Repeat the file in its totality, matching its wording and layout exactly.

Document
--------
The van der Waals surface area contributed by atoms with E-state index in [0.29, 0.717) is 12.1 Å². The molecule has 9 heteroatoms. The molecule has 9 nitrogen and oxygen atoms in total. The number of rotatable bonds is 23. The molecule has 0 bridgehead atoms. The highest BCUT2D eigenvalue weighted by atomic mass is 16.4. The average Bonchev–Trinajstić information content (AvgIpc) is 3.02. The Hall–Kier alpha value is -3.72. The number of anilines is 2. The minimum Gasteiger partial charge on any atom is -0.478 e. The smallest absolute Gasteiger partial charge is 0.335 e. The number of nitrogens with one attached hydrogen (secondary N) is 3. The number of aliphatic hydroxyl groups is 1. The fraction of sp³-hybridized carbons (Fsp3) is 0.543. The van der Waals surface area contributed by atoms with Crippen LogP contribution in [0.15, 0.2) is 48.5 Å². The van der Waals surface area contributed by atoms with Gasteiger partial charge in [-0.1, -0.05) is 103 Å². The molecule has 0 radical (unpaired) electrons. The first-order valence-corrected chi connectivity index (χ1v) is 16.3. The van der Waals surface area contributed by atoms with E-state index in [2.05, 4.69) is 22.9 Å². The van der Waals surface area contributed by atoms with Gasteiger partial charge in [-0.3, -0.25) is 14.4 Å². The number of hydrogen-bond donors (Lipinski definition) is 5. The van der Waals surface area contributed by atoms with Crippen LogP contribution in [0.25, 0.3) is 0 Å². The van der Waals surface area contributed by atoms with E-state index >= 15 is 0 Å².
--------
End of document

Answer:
The van der Waals surface area contributed by atoms with E-state index in [0.29, 0.717) is 12.1 Å². The molecule has 9 heteroatoms. The molecule has 9 nitrogen and oxygen atoms in total. The number of rotatable bonds is 23. The molecule has 0 bridgehead atoms. The highest BCUT2D eigenvalue weighted by atomic mass is 16.4. The average Bonchev–Trinajstić information content (AvgIpc) is 3.02. The Hall–Kier alpha value is -3.72. The number of anilines is 2. The minimum Gasteiger partial charge on any atom is -0.478 e. The smallest absolute Gasteiger partial charge is 0.335 e. The number of nitrogens with one attached hydrogen (secondary N) is 3. The number of aliphatic hydroxyl groups is 1. The fraction of sp³-hybridized carbons (Fsp3) is 0.543. The van der Waals surface area contributed by atoms with Crippen LogP contribution in [0.15, 0.2) is 48.5 Å². The van der Waals surface area contributed by atoms with Gasteiger partial charge in [-0.1, -0.05) is 103 Å². The molecule has 0 radical (unpaired) electrons. The first-order valence-corrected chi connectivity index (χ1v) is 16.3. The van der Waals surface area contributed by atoms with E-state index in [2.05, 4.69) is 22.9 Å². The van der Waals surface area contributed by atoms with Gasteiger partial charge in [-0.3, -0.25) is 14.4 Å². The number of hydrogen-bond donors (Lipinski definition) is 5. The van der Waals surface area contributed by atoms with Crippen LogP contribution in [0.25, 0.3) is 0 Å². The van der Waals surface area contributed by atoms with E-state index >= 15 is 0 Å².